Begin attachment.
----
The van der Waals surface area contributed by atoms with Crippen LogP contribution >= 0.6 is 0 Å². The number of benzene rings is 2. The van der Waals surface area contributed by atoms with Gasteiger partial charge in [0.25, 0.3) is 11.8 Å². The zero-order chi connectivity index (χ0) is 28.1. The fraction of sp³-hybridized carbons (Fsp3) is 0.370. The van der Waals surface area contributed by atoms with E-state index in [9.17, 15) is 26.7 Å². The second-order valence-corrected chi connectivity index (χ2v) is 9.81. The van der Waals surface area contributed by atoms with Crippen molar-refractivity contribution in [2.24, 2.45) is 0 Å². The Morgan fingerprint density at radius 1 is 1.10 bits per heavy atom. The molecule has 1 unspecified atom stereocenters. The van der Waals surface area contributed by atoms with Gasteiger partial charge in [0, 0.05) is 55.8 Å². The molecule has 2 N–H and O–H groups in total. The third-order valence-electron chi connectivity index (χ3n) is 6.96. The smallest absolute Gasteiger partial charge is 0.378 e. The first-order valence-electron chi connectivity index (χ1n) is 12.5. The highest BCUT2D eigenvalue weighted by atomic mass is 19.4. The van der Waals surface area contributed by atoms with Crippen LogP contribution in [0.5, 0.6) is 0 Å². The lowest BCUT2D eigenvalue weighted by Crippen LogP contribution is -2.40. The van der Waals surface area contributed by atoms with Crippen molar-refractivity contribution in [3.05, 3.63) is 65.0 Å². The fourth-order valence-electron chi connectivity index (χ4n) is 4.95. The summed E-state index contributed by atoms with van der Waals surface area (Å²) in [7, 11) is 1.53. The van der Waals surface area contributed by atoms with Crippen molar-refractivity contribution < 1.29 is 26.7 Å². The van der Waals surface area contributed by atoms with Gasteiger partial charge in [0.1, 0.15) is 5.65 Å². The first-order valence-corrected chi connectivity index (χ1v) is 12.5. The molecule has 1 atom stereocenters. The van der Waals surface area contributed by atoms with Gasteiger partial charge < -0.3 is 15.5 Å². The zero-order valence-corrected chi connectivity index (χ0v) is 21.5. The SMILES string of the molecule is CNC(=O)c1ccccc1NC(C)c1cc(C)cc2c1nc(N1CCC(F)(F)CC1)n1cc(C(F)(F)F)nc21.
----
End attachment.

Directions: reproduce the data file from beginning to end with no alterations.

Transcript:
The van der Waals surface area contributed by atoms with Crippen LogP contribution >= 0.6 is 0 Å². The number of benzene rings is 2. The van der Waals surface area contributed by atoms with Gasteiger partial charge in [0.25, 0.3) is 11.8 Å². The zero-order chi connectivity index (χ0) is 28.1. The fraction of sp³-hybridized carbons (Fsp3) is 0.370. The van der Waals surface area contributed by atoms with E-state index in [9.17, 15) is 26.7 Å². The second-order valence-corrected chi connectivity index (χ2v) is 9.81. The van der Waals surface area contributed by atoms with Crippen molar-refractivity contribution in [2.24, 2.45) is 0 Å². The Morgan fingerprint density at radius 1 is 1.10 bits per heavy atom. The molecule has 1 unspecified atom stereocenters. The van der Waals surface area contributed by atoms with Gasteiger partial charge in [0, 0.05) is 55.8 Å². The molecule has 2 N–H and O–H groups in total. The third-order valence-electron chi connectivity index (χ3n) is 6.96. The smallest absolute Gasteiger partial charge is 0.378 e. The first-order valence-electron chi connectivity index (χ1n) is 12.5. The highest BCUT2D eigenvalue weighted by atomic mass is 19.4. The van der Waals surface area contributed by atoms with Crippen LogP contribution in [0.5, 0.6) is 0 Å². The lowest BCUT2D eigenvalue weighted by Crippen LogP contribution is -2.40. The van der Waals surface area contributed by atoms with Crippen molar-refractivity contribution in [3.05, 3.63) is 65.0 Å². The fourth-order valence-electron chi connectivity index (χ4n) is 4.95. The summed E-state index contributed by atoms with van der Waals surface area (Å²) in [7, 11) is 1.53. The van der Waals surface area contributed by atoms with Crippen molar-refractivity contribution < 1.29 is 26.7 Å². The van der Waals surface area contributed by atoms with Gasteiger partial charge in [0.1, 0.15) is 5.65 Å². The first-order valence-corrected chi connectivity index (χ1v) is 12.5. The molecule has 1 atom stereocenters. The van der Waals surface area contributed by atoms with Gasteiger partial charge < -0.3 is 15.5 Å². The zero-order valence-corrected chi connectivity index (χ0v) is 21.5. The SMILES string of the molecule is CNC(=O)c1ccccc1NC(C)c1cc(C)cc2c1nc(N1CCC(F)(F)CC1)n1cc(C(F)(F)F)nc21.